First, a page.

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Social Security Payments Projected to See Biggest Jump in Over 40 Years

Calculating COLA

Every year, Social Security checks get updated to account for inflation based on a measure called, “Consumer Price Index for Urban Wage Earners and Clerical Workers.” While it’s a mouthful, this cost of living adjustment, or COLA, simply takes the index’s average figures for July, August, and September and compares them to the same period the year prior. In July, the CPI-W number came in at 9.1%, 0.6% higher than that of headline inflation.

This year benefits were raised 5.9%, and trailed inflation’s trajectory. July’s high level indicates that next year’s boost is likely to be significant.

Potential for Major Increase

Some market observers predict the next COLA adjustment will be the highest in over 40 years. The last significant increase was in 1981, when soaring inflation prompted an 11.2% boost to Social Security payments. All eyes will be on the next two inflation reports from the Bureau of Labor Statistics, which will provide the data needed for next year’s calculation. September’s inflation reading will be reported by the BLS on October 13 and the Social Security administration is expected to announce the 2023 COLA shortly thereafter.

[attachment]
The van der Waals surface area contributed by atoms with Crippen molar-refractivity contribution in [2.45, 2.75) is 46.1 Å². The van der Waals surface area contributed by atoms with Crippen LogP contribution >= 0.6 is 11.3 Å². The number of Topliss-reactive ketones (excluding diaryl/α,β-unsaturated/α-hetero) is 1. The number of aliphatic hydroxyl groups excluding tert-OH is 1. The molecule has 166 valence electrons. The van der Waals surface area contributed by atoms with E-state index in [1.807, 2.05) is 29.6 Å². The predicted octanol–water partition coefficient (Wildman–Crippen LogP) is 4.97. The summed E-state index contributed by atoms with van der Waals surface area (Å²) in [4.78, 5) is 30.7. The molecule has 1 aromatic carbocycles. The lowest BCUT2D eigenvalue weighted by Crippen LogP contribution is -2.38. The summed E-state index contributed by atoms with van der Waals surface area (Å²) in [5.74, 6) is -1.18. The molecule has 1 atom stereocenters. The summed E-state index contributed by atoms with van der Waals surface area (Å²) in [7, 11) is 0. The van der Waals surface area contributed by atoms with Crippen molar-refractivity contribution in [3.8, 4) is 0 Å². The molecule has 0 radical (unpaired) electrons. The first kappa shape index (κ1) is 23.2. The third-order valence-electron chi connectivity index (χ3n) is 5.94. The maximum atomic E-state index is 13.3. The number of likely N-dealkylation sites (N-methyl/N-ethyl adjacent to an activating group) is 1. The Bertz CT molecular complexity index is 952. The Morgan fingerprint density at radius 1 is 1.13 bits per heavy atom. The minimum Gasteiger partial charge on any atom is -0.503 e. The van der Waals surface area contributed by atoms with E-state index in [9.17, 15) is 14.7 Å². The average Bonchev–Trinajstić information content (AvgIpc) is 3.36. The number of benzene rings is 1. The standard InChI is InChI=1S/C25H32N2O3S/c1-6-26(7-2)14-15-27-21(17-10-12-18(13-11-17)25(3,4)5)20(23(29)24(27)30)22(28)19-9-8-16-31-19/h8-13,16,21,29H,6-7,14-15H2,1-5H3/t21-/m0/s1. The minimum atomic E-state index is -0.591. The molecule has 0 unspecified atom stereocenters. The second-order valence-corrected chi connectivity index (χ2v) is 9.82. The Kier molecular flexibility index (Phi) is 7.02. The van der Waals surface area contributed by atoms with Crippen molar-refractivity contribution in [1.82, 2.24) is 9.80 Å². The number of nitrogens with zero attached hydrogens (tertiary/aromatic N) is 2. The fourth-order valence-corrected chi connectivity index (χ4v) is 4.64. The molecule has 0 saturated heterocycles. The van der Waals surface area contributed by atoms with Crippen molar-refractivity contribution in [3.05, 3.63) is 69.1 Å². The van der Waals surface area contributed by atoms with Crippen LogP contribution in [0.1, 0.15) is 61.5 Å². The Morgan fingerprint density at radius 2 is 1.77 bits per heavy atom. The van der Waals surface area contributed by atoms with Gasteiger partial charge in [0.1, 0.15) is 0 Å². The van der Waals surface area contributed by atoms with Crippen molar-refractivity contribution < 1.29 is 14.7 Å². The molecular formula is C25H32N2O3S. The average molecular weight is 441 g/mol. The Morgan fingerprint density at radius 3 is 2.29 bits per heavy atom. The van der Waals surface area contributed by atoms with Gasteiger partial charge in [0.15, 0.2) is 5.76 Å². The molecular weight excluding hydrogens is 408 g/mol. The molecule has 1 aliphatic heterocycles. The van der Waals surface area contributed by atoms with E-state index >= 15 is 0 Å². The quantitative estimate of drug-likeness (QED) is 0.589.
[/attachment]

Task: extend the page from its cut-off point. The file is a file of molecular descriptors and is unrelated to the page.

For those retirees experiencing inflation’s bite impacting their purchasing power, a significant boost to their payments may provide some welcome relief.

Offsets to Income

If benefits were increased 9.6%, retirees would see, on average, a monthly increase of $160 next year. However, because most Americans pay tax on a portion of their Social Security income, the net boost to spending power will be lower.

After being hit with a staggering 14.1% increase in Medicare Part B premiums this year, compared to 2021, the cash influx could come as welcome relief for some retirees. The good news is these premiums are not expected to go up in 2023. Ironically, in the case of COLA, high inflation can be good news.

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James Flippin ABOUT James Flippin James Flippin is the son of a financial advisor who grew up hearing and learning about bond yields, interest rates, the stock market, and the ins and outs of Wall Street. After stints as a licensing and business broker for Marcus and Millichap in New York City, James moved into broadcasting and became a reporter and anchor. He covered crime, politics, finance, and tech at NBC News Radio while working part-time as a producer for SiriusXM. James graduated from the University of Delaware with a bachelor’s degree in political science and economics. He's also an accomplished podcaster with over 10-years of experience.

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